Bahmni is an open source EMR which has been deployed at quite a few hospitals in rural low resource settings.
In this blog we try to explore anonymous Bahmni EMR data to see if data collected over a period of time tell us any story. Story telling with data is a fascinating subject in itself. If you would like to explore this topic more you can refer this book to get started.
For any analytics work, before we jump into descriptive and predictive analytics space it is important that we spend time understanding our data. Approximately 75% of any data analytics work is spent understanding, cleaning and preparing the data. We focus on data understanding part in this blog.
- Look at patient trend across various regions
- Explore top 10 diagnosis reported
- Further analysing the top diagnosis reported for various insights
- Explore observations/results reported for these patients.
- Quick peek into other insights which can be derived from this EMR data.
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- Approximately 65% of patients in top 10 cities are females.
- Gastritis is the most reported diagnosis.
- Ratio of male vs female for gastritis is close to 1:3.
- Between 2011 to 2016, 2013 and 2014 have been the years where there have been the maximum number of gastritis cases reported.
- April to June-July every year seems to have on an average more cases of gastritis as compared to rest of the months.
- No evident male vs female bias reflected looking at their Haemoglobin levels.
- Spelling mistakes or different ways of spelling the same thing in free text fields like city/village needs to be corrected before considering them in the overall patient count per city/village.
- Same diagnosis being repeated multiple times for the single patient. Inability to mark diagnosis as chronic vs acute or as follow up vs new makes it challenging in considering them in the overall count for top 10 diagnosis.
- Most of the lab results need clinical co-relations for establishing any patterns or trends. Also validity of a lab result varies case to case basis. Hence it is difficult to decide which lab results (across various visits) should be considered for analysing any trends for a particular diagnosis.
- For chronic illness like Diabetes there is lack of consistent data such A1C levels, which makes it difficult to observe any particular trend. Hence we may have to look at some mathematical ways of calculating average blood sugar levels using fasting and post prandial values.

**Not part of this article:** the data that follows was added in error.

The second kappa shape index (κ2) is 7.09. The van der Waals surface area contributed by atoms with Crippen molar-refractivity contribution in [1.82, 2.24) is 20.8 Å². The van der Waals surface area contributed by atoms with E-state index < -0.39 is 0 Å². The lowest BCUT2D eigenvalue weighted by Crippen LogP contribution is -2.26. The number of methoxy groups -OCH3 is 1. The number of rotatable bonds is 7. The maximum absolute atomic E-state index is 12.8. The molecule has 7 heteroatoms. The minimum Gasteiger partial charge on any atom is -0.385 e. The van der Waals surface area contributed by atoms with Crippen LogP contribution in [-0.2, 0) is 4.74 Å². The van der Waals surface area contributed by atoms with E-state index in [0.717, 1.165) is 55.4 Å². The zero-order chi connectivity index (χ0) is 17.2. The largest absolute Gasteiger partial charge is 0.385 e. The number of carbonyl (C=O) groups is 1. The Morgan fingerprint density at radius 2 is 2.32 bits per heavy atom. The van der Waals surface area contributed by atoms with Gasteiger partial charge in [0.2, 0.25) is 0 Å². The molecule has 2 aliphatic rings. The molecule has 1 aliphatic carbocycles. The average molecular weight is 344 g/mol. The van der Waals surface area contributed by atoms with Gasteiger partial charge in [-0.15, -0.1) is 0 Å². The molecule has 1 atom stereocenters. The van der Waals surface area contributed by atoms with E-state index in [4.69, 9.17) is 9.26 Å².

- Better understanding of domain and data: As for example exploring data such food habits, lifestyle might give us more insight into why females have higher cases of gastritis reported.
- Data cleaning and preparation: Check for consistency and quality of data to take corrective steps such as City/Village misspelled, missing value treatment, Outlier detection and replacement strategy
- Take a stab at descriptive statistics, measures of central tendency, skewness, hypothesis testing.
- Feature transformation: Try and extract new features like average sugar levels from fasting and postprandial blood sugar levels. See if we can make use of ICD chronic indicator for classifying diagnosis as chronic vs acute. Binning of variables such as age to infant, youth, adult, etc..
- Natural Language processing (NLP) for fields such Chief complaints which can be multi-value comma delimited values.
- Move on to predictive space to see if we can do clustering of patients for particular diagnosis, help classify diabetic patients as Type I or II based on data available without having to perform any particular kind of tests on them.
- Installing R & RStudio: https://www.rstudio.com/products/rstudio/
- Installing MySQL: https://dev.mysql.com/doc/refman/5.6/en/osx-installation-pkg.html
- R-Blogs: https://www.r-bloggers.com/
- Source Code: https://github.com/karrtikiyer-tw/bahmni-eda
- Presentation on SlideShare.